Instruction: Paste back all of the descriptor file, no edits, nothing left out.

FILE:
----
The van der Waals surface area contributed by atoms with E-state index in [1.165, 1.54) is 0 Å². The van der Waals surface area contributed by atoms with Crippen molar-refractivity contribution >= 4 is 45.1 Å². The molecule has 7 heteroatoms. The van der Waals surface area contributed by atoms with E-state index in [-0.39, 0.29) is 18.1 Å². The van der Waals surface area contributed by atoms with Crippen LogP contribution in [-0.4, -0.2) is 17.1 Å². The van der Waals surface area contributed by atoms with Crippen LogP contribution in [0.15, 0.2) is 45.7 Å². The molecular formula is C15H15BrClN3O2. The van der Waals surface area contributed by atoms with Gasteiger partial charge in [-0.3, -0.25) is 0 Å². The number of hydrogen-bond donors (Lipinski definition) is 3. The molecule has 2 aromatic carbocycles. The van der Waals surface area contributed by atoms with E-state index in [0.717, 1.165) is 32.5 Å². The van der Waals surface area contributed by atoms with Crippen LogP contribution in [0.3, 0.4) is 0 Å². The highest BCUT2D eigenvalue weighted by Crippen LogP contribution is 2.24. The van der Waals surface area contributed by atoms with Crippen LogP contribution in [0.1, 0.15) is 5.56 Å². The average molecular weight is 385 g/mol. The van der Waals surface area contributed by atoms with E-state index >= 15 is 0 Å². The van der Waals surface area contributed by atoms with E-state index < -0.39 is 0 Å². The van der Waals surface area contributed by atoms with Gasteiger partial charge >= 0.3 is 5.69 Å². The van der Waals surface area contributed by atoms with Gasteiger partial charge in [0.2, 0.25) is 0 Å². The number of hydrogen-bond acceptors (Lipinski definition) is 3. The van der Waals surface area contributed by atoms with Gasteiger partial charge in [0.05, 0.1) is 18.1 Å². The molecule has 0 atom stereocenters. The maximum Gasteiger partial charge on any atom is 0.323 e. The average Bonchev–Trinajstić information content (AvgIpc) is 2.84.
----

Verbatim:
The van der Waals surface area contributed by atoms with E-state index in [1.165, 1.54) is 0 Å². The van der Waals surface area contributed by atoms with Crippen molar-refractivity contribution >= 4 is 45.1 Å². The molecule has 7 heteroatoms. The van der Waals surface area contributed by atoms with E-state index in [-0.39, 0.29) is 18.1 Å². The van der Waals surface area contributed by atoms with Crippen LogP contribution in [-0.4, -0.2) is 17.1 Å². The van der Waals surface area contributed by atoms with Crippen LogP contribution in [0.15, 0.2) is 45.7 Å². The molecular formula is C15H15BrClN3O2. The van der Waals surface area contributed by atoms with Gasteiger partial charge in [-0.3, -0.25) is 0 Å². The number of hydrogen-bond donors (Lipinski definition) is 3. The molecule has 2 aromatic carbocycles. The van der Waals surface area contributed by atoms with E-state index in [0.717, 1.165) is 32.5 Å². The van der Waals surface area contributed by atoms with Crippen LogP contribution in [0.3, 0.4) is 0 Å². The highest BCUT2D eigenvalue weighted by Crippen LogP contribution is 2.24. The van der Waals surface area contributed by atoms with Crippen LogP contribution in [0.1, 0.15) is 5.56 Å². The average molecular weight is 385 g/mol. The van der Waals surface area contributed by atoms with E-state index >= 15 is 0 Å². The van der Waals surface area contributed by atoms with E-state index < -0.39 is 0 Å². The van der Waals surface area contributed by atoms with Gasteiger partial charge >= 0.3 is 5.69 Å². The van der Waals surface area contributed by atoms with Gasteiger partial charge in [0.2, 0.25) is 0 Å². The number of hydrogen-bond acceptors (Lipinski definition) is 3. The van der Waals surface area contributed by atoms with Gasteiger partial charge in [0.05, 0.1) is 18.1 Å². The molecule has 0 atom stereocenters. The maximum Gasteiger partial charge on any atom is 0.323 e. The average Bonchev–Trinajstić information content (AvgIpc) is 2.84.